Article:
There have, however, been indications of progress. The acceleration of J-11B deliveries is largely a result of the WS-10A turbofan being delivered in meaningful numbers. Furthermore, in early 2013 Chinese state media, citing officials at the PLAAF Command Institute, revealed that the Y-20 would also soon fly with an indigenous engine – thought to be the so-called WS-20 high-bypass turbofan – which would offer improved performance compared

turbofan – which would offer improved performance compared with the D-30KP2. While previous attempts at engine

with the D-30KP2. While previous attempts at engine development suggest any such maiden flight would significantly pre-date series production of the powerplant, this would nevertheless represent progress in an area short on success.

At present the WS-10A remains the only indigenously developed engine in series production, with a number of other projects, notably the WS-13 – the intended replacement for the RD-93 – delayed. There have been numerous indications that the domestic aero-engine industry has begun work on a number of powerplants for the next generation of Chinese combat aircraft. However, it seems likely that progress will remain slow relative to wider aerospace manufacturing capabilities. The entry into series production of the J-20 may well be dictated more by the ability of AVIC to develop and manufacture a suitable and reliable powerplant than by the development of the airframe and systems of the aircraft.

Building robust capabilities in this area will also be crucial in expanding Chinese exports in the military aerospace market, with the lack of control over this key element of the supply chain acting as an impediment to independence. While Beijing has been keen to promote the JF-17 to potential foreign customers in recent years, the aircraft’s Russian-made RD-93 engine ostensibly provides Moscow with a veto over potential sales of the aircraft, which in many markets is a competitor for Russian offerings. This awkward dynamic has arguably been a key reason behind the continued sales of the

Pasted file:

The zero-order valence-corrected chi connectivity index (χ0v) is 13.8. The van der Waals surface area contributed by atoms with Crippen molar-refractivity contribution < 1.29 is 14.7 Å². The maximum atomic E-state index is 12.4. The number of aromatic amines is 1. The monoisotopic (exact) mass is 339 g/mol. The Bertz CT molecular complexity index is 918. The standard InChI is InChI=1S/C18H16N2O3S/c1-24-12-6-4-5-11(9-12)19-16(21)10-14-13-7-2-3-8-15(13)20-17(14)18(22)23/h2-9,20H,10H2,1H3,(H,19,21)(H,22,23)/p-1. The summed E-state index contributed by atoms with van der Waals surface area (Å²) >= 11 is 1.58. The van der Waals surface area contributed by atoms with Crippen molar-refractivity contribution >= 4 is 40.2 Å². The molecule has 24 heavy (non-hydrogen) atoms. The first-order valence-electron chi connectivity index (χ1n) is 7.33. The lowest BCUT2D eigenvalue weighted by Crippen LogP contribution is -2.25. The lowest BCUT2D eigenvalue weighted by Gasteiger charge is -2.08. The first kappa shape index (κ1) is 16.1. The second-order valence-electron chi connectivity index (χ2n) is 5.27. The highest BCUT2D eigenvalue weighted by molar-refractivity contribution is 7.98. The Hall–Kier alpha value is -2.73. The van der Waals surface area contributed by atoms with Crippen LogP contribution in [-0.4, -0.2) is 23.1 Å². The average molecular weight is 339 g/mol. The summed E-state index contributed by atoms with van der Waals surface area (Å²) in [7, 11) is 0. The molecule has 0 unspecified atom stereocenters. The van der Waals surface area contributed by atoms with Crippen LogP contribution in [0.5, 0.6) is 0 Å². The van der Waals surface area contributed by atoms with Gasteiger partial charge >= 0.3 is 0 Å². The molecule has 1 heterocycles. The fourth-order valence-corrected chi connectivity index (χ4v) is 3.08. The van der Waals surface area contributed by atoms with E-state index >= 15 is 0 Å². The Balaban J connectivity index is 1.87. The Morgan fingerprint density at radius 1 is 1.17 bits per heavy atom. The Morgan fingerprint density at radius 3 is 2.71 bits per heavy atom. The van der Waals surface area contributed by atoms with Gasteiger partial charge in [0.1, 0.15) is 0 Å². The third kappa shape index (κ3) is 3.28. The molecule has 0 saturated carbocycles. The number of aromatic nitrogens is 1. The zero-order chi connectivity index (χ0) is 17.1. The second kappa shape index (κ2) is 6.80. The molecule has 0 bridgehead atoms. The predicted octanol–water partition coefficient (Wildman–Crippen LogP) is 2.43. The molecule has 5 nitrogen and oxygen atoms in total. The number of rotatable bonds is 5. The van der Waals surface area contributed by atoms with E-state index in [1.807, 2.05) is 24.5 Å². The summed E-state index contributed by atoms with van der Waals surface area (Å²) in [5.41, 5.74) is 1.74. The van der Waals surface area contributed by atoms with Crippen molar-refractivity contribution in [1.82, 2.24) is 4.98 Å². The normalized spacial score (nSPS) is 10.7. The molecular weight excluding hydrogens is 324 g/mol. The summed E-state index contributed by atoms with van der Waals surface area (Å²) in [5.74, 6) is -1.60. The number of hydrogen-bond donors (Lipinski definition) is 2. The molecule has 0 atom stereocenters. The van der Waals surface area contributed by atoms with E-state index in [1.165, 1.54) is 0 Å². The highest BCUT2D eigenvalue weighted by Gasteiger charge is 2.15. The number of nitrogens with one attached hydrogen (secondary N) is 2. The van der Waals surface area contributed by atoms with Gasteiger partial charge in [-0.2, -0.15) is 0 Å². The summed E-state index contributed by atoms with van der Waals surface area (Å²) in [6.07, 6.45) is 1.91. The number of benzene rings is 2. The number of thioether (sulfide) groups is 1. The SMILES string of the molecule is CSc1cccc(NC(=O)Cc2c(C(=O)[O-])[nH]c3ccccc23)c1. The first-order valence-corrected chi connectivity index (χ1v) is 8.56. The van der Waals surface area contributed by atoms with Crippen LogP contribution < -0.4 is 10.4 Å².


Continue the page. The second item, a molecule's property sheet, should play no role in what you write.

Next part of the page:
IHS Analysis: China’s Air Ambitions

increasingly technologically obsolete F-7, with final deliveries of the most recent F-7BGI variant completed during 2013.

While engine imports continue at a rapid pace, orders for foreign-made aircraft have slowed noticeably since 2007 and are now limited to filling specific PLA requirements that cannot, as yet, be met effectively by local industry. Of the 138 aircraft ordered from foreign manufacturers in the last 10 years, 80% have been Russian-made Mil Mi- 17 ‘Hip’ transport helicopter variants purchased to address the lack of an indigenous medium helicopter design. An assembly line for the type opened in China in 2008 to provide a further 20 helicopters a year.

However, fixed-wing imports have slowed significantly following the collapse of China’s order for 30 Il-76TD ‘Candid’ strategic transport and eight Il-78M ‘Midas’ tanker aircraft due to complications relating to the aircraft’s production facilities. A contract for 10 refurbished Il-76MD airlifters announced in late 2012 suggests that, had a viable production line been available, significant orders for the type would likely have been placed throughout the past decade. However, China now seems likely to assess progress in the development of its own Y-20 strategic transport before considering the purchase of additional Russian-made aircraft.

Conclusion

While China has made great strides in aircraft development, aircraft systems, production techniques,

development, aircraft systems, production techniques, composites, and – to a lesser extent – engine

composites, and – to a lesser extent – engine development and manufacture, these capabilities remain far from a fully mature state at this stage.

Furthermore, in a number of these areas, in terms of the capabilities of both industry and the PLA, gaps remain. The challenge for China in the next decade will not be developing new indigenous combat aircraft, but in closing the gaps that still exist.

Nevertheless, given the political will and vast investments being made in the aerospace sector, it certainly appears to be a matter of when, rather than if, this state of full maturity will be achieved.

This analysis is abridged. The full report was developed using programme data and forecasts from IHS Jane’s DS Forecast and IHS Jane’s Defence Procurement and military inventories information from IHS Jane’s Military & Security Assessments Intelligence Centre.

IHS Analysis: China’s Air Ambitions